Platinum (Pt), chemical element, the best known and most widely used of the six platinum metals of Groups 8–10 (VIIIb), Periods 5 and 6, of the periodic table. A very heavy, precious, silver-white metal, platinum is soft and ductile and has a high melting point and good resistance to corrosion and chemical attack.
For example, its surface remains bright after being brought to white heat in air, and, though it readily dissolves in aqua regia, it is scarcely attacked by simple acids. (It does dissolve slowly in hydrochloric acid in the presence of air.) Small amounts of iridium are commonly added to give a harder, stronger alloy that retains the advantages of pure platinum.
Platinum, one of the most abundant platinum metals, and its alloys are indispensable in the chemical laboratory for electrodes and for crucibles and dishes in which materials can be heated to high temperatures. Platinum is used for electrical contacts and sparking points because it resists both the high temperatures and chemical attack of electric arcs. Jewelry and dental alloys account for much of its use; platinum-iridium is used for surgical pins.
INTERNATIONAL STANDART KILOGRAM
The prototype international standard kilogram of mass was made from an alloy of 90 percent platinum and 10 percent iridium. The electrical resistivity of platinum is relatively high and depends markedly upon the temperature; the international temperature scale from −183° to 630° C (−297° to 1,166° F) is defined in terms of a resistance thermometer made with platinum wire. As a catalyst, platinum has many applications, notably in automotive catalytic converters and in petroleum refining.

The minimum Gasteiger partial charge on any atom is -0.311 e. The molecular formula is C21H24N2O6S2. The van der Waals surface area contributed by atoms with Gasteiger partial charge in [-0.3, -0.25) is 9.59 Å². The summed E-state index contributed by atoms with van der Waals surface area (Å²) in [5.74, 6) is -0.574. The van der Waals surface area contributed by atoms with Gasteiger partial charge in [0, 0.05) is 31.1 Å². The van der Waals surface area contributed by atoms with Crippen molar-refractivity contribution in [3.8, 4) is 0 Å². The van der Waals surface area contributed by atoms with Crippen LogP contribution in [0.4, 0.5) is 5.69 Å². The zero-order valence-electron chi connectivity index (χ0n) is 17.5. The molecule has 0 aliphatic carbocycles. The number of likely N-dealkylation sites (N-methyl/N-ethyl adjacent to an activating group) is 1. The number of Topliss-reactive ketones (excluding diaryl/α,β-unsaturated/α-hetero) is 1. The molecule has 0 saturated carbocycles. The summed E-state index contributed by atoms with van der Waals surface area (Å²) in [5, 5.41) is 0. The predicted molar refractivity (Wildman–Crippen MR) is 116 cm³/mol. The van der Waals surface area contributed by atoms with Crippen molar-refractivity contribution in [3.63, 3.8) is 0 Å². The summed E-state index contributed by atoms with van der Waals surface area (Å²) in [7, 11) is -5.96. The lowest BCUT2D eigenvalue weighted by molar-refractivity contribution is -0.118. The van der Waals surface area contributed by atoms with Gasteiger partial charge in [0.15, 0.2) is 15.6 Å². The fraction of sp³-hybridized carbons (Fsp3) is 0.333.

Platinum electrodes are used in fuel cells and platinum alloy coatings in computer hard discs. Platinum gauzes are used as a catalyst in the production of nitric acid and ammonia as well as in the synthesis of cyanhydric acid.
The largest application for platinum is in car catalysts, where platinum is used in combination with palladium and, occasionally, rhodium. Jewellery accounts for some 30% of platinum consumption. Is an attractive silver-white metal that is malleable, ductile and very heavy. Generally hardened by alloying with iridium. Its coefficient of thermal expansion (9 x 10-6% per °C) is very close to that of certain glasses, to which it can readily be welded. Its good resistance to corrosion, the catalytic properties and a high melting point makes this resource to elementary component for solution of the nearest future.
It is also employed in the pharmaceutical industry as a selective hydrogenation agent. Since the emergence of exchange traded funds (ETFs), platinum has increasingly used as an investment vehicle.
High melting point and good resistance to corrosion, platinum is used in laboratory ware. Platinum, alone or alloyed with rhodium, is used as a drawing die material in the fabrication of high-grade glass, as used, for example, in the manufacture of electroluminescent diodes.